Land Dinosaurs Buried with Fish
Since dinosaurs are icons of evolutionary TV shows and even children’s cartoons about prehistoric evolving life, it may come as a surprise to some that evolutionists do not own the dinosaurs; even the name dinosaur was invented by a creationist, Richard Owen. Last month, a creationist dinosaur dig in Montana1 was a monstrous success. Joe Taylor and a group of Christian fossil hunters at a Fossil Camp sponsored by Otis Kline found more than the usual bones of triceratops, hadrosaurs, and velociraptors. They were looking for what the matrix reloaded:
As always, we are very interested in how the bones are laying and what else is buried with them, and there was a lot of good news for creationism in that regard. On our T-rex site a few miles away, we found petrified figs, crocodile teeth, water turtles, fish bones, closed clams and a log jam of trees mixed in with 18 broken T-rex teeth. There were also a half dozen velociraptor teeth and numerous fish teeth, but very few leaves. At the triceratops site there were lots of plants mixed in with the clay layers above and in with the bones.
Taylor and his team confirmed that the bones were buried in a current flowing southeast.
[John MacKay, Australian creationist] uncovered layers of plants well above our layer as well as at least 12 feet below it. In almost every case, the twigs and plants were orientated southeast. He also pointed out that, due to the fact that we found plant material stuck to the surface of the bone, our triceratops’ illium (about 3-feet long) was probably from an animal that already become a skeleton rather than being buried alive.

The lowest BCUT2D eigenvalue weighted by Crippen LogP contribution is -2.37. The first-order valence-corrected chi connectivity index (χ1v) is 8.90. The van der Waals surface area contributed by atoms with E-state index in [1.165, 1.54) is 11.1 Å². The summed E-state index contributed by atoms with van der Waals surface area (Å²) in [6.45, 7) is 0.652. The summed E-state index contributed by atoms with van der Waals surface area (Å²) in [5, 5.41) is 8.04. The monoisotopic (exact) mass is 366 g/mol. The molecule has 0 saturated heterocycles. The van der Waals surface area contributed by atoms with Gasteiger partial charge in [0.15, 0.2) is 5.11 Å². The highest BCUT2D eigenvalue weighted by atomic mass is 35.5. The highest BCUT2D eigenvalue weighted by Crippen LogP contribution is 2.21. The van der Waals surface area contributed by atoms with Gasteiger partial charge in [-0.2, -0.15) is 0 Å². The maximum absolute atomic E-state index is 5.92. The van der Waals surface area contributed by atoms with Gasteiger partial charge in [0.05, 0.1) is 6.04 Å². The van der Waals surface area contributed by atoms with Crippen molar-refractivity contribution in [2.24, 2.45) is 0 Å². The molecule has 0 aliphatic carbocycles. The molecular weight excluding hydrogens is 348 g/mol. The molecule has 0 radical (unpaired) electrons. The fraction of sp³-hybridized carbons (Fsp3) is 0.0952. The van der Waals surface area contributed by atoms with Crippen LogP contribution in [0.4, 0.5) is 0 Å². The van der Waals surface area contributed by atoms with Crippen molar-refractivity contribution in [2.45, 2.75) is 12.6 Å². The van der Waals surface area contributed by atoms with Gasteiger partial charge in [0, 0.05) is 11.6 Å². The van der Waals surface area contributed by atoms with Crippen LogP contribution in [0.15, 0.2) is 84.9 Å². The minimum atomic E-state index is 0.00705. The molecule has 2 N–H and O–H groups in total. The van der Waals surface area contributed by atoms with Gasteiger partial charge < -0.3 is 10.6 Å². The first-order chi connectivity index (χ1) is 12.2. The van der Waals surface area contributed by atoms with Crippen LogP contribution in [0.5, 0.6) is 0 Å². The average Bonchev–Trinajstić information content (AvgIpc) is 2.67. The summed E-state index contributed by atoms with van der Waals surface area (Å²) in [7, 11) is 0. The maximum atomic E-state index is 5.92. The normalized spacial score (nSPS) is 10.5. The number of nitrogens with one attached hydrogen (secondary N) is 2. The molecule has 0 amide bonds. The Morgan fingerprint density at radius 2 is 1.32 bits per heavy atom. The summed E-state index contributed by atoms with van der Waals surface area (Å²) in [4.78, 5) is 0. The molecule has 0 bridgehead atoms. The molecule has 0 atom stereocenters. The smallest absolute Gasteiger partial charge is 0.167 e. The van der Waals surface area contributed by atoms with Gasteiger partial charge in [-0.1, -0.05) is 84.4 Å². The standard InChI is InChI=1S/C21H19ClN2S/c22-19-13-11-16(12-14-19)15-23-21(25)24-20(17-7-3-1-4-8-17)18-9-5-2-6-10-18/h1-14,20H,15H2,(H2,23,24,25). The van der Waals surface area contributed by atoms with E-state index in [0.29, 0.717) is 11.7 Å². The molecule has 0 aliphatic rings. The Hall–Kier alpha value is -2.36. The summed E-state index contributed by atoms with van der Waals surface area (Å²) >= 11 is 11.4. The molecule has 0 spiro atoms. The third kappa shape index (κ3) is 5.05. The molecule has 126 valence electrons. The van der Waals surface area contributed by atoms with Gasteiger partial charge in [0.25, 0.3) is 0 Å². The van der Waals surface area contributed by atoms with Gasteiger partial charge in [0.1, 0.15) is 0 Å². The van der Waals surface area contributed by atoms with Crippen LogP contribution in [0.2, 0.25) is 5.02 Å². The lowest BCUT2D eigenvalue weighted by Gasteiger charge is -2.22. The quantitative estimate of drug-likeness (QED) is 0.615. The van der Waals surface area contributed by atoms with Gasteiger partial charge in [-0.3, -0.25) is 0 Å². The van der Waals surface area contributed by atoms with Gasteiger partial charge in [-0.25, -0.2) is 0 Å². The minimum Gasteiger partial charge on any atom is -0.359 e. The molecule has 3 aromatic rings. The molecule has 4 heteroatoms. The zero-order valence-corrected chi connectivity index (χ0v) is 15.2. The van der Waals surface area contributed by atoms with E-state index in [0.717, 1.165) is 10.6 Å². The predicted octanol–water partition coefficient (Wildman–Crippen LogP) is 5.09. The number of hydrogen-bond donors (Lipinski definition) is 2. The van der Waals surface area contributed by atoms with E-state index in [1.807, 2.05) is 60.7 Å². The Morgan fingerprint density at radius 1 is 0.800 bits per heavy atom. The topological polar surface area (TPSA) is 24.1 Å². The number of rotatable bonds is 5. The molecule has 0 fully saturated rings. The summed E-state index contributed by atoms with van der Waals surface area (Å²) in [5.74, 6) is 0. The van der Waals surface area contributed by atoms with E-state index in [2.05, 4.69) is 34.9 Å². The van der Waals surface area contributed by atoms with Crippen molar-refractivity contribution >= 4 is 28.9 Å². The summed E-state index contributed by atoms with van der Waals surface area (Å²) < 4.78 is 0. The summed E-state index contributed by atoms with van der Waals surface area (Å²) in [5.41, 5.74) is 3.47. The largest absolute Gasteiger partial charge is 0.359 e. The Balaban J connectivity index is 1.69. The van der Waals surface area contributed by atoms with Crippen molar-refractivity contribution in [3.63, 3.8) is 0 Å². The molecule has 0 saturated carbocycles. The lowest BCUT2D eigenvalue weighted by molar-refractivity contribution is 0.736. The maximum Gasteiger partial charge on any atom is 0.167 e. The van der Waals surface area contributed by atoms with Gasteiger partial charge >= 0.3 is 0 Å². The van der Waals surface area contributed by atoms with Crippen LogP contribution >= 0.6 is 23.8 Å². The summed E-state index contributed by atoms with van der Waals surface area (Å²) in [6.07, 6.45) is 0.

A strange assortment of plant material was found buried together, plants that could not have grown in the same climate: figs, sequoias, willows and horsetails. The clay also contained bits of amber, “which signifies that the trees were buried quickly, preserving the sap still oozing from their freshly broken trunks.” To the team, the evidence of diverse plants, land animals and marine animals buried together in the same deposit “all strongly suggest a terrific, wide-ranging catastrophe and rapid burial.” Taylor, a fossil hunter with many years’ experience, says this is not a local anomaly: “I can testify that the same phenomenon is typical over several surrounding states,” he says.
1From an August email newsletter distributed by Joe Taylor. His website is www.mtblanco.com.
Do you remember movies or TV shows on dinosaurs showing triceratops and velociraptors running around with clams and fish? The context of these bones is just as important as the bones. The depth of these layers, and the diverse contents, spread over multiple states, cannot be explained by some local flood or slow, gradual process. The catastrophe that buried these animals ripped the flesh off the bones and ground plant material into them. Why don’t you hear about these things from the major media? Is it because the findings don’t fit their favorite just-so story? If you don’t agree with Joe Taylor’s interpretation, get out there and dig.